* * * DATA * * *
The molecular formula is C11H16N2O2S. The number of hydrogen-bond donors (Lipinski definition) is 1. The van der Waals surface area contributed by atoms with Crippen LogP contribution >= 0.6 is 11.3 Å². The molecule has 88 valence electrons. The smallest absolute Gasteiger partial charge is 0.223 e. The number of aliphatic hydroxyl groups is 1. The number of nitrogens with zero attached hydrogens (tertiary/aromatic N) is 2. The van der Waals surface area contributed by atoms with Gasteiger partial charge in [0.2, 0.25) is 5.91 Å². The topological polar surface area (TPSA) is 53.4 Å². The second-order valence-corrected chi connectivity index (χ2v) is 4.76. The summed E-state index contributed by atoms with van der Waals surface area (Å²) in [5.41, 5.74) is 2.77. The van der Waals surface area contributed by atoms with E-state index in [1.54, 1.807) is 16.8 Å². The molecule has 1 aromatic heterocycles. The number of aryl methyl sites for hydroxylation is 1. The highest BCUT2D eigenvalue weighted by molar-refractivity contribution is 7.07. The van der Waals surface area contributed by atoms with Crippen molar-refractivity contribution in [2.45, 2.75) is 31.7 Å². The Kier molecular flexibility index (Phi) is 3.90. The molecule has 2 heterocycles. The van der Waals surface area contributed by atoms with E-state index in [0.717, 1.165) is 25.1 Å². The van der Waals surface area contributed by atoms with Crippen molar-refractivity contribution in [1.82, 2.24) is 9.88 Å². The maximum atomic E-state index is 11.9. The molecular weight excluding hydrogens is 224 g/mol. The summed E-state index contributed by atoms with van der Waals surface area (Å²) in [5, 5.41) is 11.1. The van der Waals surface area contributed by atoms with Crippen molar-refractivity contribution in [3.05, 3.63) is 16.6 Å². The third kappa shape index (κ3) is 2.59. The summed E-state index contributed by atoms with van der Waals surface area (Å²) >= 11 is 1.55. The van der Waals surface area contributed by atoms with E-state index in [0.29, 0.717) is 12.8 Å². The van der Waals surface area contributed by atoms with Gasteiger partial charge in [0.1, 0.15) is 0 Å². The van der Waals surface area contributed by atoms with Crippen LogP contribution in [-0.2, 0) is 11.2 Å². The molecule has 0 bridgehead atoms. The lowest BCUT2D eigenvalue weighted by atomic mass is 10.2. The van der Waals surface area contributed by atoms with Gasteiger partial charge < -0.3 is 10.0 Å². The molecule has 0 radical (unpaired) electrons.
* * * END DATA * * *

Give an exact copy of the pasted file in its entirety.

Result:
The molecular formula is C11H16N2O2S. The number of hydrogen-bond donors (Lipinski definition) is 1. The van der Waals surface area contributed by atoms with Crippen LogP contribution >= 0.6 is 11.3 Å². The molecule has 88 valence electrons. The smallest absolute Gasteiger partial charge is 0.223 e. The number of aliphatic hydroxyl groups is 1. The number of nitrogens with zero attached hydrogens (tertiary/aromatic N) is 2. The van der Waals surface area contributed by atoms with Gasteiger partial charge in [0.2, 0.25) is 5.91 Å². The topological polar surface area (TPSA) is 53.4 Å². The second-order valence-corrected chi connectivity index (χ2v) is 4.76. The summed E-state index contributed by atoms with van der Waals surface area (Å²) in [5.41, 5.74) is 2.77. The van der Waals surface area contributed by atoms with E-state index in [1.54, 1.807) is 16.8 Å². The molecule has 1 aromatic heterocycles. The number of aryl methyl sites for hydroxylation is 1. The highest BCUT2D eigenvalue weighted by molar-refractivity contribution is 7.07. The van der Waals surface area contributed by atoms with Crippen molar-refractivity contribution in [2.45, 2.75) is 31.7 Å². The Kier molecular flexibility index (Phi) is 3.90. The molecule has 2 heterocycles. The van der Waals surface area contributed by atoms with E-state index in [0.717, 1.165) is 25.1 Å². The van der Waals surface area contributed by atoms with Crippen molar-refractivity contribution in [1.82, 2.24) is 9.88 Å². The maximum atomic E-state index is 11.9. The molecular weight excluding hydrogens is 224 g/mol. The summed E-state index contributed by atoms with van der Waals surface area (Å²) in [5, 5.41) is 11.1. The van der Waals surface area contributed by atoms with Crippen molar-refractivity contribution in [3.05, 3.63) is 16.6 Å². The third kappa shape index (κ3) is 2.59. The summed E-state index contributed by atoms with van der Waals surface area (Å²) >= 11 is 1.55. The van der Waals surface area contributed by atoms with E-state index in [0.29, 0.717) is 12.8 Å². The van der Waals surface area contributed by atoms with Gasteiger partial charge in [0.1, 0.15) is 0 Å². The van der Waals surface area contributed by atoms with Crippen LogP contribution in [-0.2, 0) is 11.2 Å². The molecule has 0 bridgehead atoms. The lowest BCUT2D eigenvalue weighted by atomic mass is 10.2. The van der Waals surface area contributed by atoms with Gasteiger partial charge < -0.3 is 10.0 Å². The molecule has 0 radical (unpaired) electrons.